4 Surprising and Outrageous Ways Private Companies Are Fueling the Student Debt Crisis
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In a society where crushing student debt is the new normal and markets are flooded with promissory riches long before they materialize, that popular refrain “our children are our future” may just be another business proposal.
“Investing in human capital makes sense as an asset,” says Reed Handley, head of Communications & Operations at Pave, one of several new companies that offer current college students and recent graduates income share agreements (ISAs). Income share agreements were first proposed by Milton Friedman, a man one as a general rule should not listen to, who suggested in his essay “The Role of Government in Education” that shareholders “'buy’ a share in an individual’s earning prospects; to advance him the funds needed to finance his training on condition that he agree to pay the lender a specified fraction of his future earnings.”
The model that Pave works with expands upon Friedman’s blueprint. Young people come to Pave looking for funding for a business proposal or higher education—essentially a long-term path toward financial success. If Pave likes their odds of becoming financially viable, which they determine using an algorithm (their own special recipe), they give the applicant a platform and encourage backers to fulfill his or her funding request, around $22,000 on average. Then, if the candidate gets funded, they sign a contract agreeing to pay their investors a certain percentage of their future earnings. And the applicant emerges from the chrysalis of their crowd-sourcing campaign as an asset.
Income share agreements (ISAs) have gained legitimacy in the past couple of years as a way for recent college graduates to jumpstart their careers and, in many instances, pay off their student loans early. Since 2013, companies like Pave, Upstart, CommonBond and Lumni—pioneers of these sorts of arrangements—have been covered by the New York Times, CNN, Slate and Vox.
Pave, which was founded by a former Goldman Sachs banker, argues that they serve as a healthy alternative to the junk loans many students are forced to rely on to fund their educations. “Interest isn’t at the heart of it,” said Handley, “you are sharing income, so there’s no principal amount that you’re paying back. Let’s say you raised $50,000 from 15 backers and pay back 5 percent. You only pay 5 percent of what you earn.”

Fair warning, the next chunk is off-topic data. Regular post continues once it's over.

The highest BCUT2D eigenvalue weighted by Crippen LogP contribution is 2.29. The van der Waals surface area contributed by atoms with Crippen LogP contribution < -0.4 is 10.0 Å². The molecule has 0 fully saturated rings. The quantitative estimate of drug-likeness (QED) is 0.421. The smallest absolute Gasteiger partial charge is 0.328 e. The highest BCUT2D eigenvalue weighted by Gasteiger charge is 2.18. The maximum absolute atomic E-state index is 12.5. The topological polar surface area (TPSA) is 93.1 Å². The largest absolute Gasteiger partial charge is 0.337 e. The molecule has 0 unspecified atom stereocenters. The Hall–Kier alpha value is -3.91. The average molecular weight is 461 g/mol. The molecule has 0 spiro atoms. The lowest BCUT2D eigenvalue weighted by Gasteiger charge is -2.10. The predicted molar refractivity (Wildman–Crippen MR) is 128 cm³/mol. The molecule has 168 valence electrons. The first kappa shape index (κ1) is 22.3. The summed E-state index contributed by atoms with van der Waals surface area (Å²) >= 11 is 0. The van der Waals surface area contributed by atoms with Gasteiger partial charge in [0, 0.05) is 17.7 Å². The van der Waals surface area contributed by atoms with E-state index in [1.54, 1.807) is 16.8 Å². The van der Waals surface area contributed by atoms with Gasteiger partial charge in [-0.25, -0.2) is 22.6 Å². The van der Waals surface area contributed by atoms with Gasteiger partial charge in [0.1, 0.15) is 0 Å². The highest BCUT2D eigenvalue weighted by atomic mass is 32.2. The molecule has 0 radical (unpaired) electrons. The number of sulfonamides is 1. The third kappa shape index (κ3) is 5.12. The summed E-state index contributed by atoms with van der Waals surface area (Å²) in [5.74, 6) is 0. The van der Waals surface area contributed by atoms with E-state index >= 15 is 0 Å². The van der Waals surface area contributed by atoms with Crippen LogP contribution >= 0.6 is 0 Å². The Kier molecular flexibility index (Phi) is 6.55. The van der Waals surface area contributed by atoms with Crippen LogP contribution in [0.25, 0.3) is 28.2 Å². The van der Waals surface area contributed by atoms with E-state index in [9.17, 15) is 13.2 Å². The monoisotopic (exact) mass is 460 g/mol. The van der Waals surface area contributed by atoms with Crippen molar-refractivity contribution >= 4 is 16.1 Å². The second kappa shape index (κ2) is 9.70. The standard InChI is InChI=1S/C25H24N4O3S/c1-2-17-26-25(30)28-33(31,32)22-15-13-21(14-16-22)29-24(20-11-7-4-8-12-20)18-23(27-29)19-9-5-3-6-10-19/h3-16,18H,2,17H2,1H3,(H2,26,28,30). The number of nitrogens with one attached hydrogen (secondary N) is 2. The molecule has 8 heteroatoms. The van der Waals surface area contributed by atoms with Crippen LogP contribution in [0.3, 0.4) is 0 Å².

“If someone is earning and willingly not making a payment,” Handley said, “we get in touch with them to make sure they haven’t had a lifestyle situation that’s changed that affects their income. If they willingly default then we can pursue standard methods of collection. But we haven’t had to do that.” Those funding their projects with Pave are not required to make payments at times when they are making less than 150 percent of the poverty line.
Pave also sets the minimum age requirement at 18 years. However young this cutoff may be, it’s an improvement compared to predatory student loans, debts that young people can take on long before they turn 18.
Still, there are many drawbacks to ISAs, some arising from the choices these companies are making right now, others built into the very ideology they sprang from. Here are four reasons why ISAs can’t reform our student loan crisis, but instead will only exacerbate it.
1. Invest In Your Ideology Today
At Pave, young people applying for or receiving backing are referred to as “Talent,” often with a with a capital “T.” One aspect that Pave likes to talk up is the personal touch afforded to Talent and backers alike. The backer, if they so choose, can act as mentors to their young investments, advising them, keeping up a regular correspondence, Daddy Warbucks-ing it up over Gchat.